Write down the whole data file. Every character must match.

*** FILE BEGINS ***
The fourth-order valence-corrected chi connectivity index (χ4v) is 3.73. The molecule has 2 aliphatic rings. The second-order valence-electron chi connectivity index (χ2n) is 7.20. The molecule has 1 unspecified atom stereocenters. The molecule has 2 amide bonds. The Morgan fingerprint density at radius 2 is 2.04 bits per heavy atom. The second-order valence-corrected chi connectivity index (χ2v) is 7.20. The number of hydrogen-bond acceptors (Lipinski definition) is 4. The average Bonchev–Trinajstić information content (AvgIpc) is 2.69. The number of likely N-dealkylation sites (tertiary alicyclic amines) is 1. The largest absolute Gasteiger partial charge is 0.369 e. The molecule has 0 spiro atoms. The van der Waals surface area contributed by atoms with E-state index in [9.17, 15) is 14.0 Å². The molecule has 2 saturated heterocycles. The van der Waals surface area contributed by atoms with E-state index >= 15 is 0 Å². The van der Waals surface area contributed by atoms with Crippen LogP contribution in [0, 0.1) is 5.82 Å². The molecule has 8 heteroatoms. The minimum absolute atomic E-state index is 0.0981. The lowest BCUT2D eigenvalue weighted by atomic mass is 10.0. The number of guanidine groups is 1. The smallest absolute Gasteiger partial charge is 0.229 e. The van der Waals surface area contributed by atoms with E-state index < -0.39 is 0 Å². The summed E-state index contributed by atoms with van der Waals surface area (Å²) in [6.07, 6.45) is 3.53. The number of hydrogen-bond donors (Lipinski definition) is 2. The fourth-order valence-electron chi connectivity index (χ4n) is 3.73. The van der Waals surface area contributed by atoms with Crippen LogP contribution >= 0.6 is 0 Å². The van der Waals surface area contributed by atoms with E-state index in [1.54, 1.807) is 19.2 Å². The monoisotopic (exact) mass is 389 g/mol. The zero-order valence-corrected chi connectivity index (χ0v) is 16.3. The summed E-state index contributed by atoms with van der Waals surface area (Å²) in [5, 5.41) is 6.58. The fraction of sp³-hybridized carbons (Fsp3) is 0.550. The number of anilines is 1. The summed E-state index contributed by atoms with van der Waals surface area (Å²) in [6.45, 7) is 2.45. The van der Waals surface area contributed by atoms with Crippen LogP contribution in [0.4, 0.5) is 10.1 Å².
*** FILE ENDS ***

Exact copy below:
The fourth-order valence-corrected chi connectivity index (χ4v) is 3.73. The molecule has 2 aliphatic rings. The second-order valence-electron chi connectivity index (χ2n) is 7.20. The molecule has 1 unspecified atom stereocenters. The molecule has 2 amide bonds. The Morgan fingerprint density at radius 2 is 2.04 bits per heavy atom. The second-order valence-corrected chi connectivity index (χ2v) is 7.20. The number of hydrogen-bond acceptors (Lipinski definition) is 4. The average Bonchev–Trinajstić information content (AvgIpc) is 2.69. The number of likely N-dealkylation sites (tertiary alicyclic amines) is 1. The largest absolute Gasteiger partial charge is 0.369 e. The molecule has 0 spiro atoms. The van der Waals surface area contributed by atoms with E-state index in [9.17, 15) is 14.0 Å². The molecule has 2 saturated heterocycles. The van der Waals surface area contributed by atoms with E-state index >= 15 is 0 Å². The van der Waals surface area contributed by atoms with Crippen LogP contribution in [0, 0.1) is 5.82 Å². The molecule has 8 heteroatoms. The minimum absolute atomic E-state index is 0.0981. The lowest BCUT2D eigenvalue weighted by atomic mass is 10.0. The number of guanidine groups is 1. The smallest absolute Gasteiger partial charge is 0.229 e. The van der Waals surface area contributed by atoms with E-state index < -0.39 is 0 Å². The summed E-state index contributed by atoms with van der Waals surface area (Å²) in [6.07, 6.45) is 3.53. The number of hydrogen-bond donors (Lipinski definition) is 2. The fourth-order valence-electron chi connectivity index (χ4n) is 3.73. The van der Waals surface area contributed by atoms with Crippen LogP contribution >= 0.6 is 0 Å². The van der Waals surface area contributed by atoms with E-state index in [1.54, 1.807) is 19.2 Å². The monoisotopic (exact) mass is 389 g/mol. The zero-order valence-corrected chi connectivity index (χ0v) is 16.3. The summed E-state index contributed by atoms with van der Waals surface area (Å²) in [5, 5.41) is 6.58. The fraction of sp³-hybridized carbons (Fsp3) is 0.550. The number of anilines is 1. The summed E-state index contributed by atoms with van der Waals surface area (Å²) in [6.45, 7) is 2.45. The van der Waals surface area contributed by atoms with Crippen LogP contribution in [0.4, 0.5) is 10.1 Å².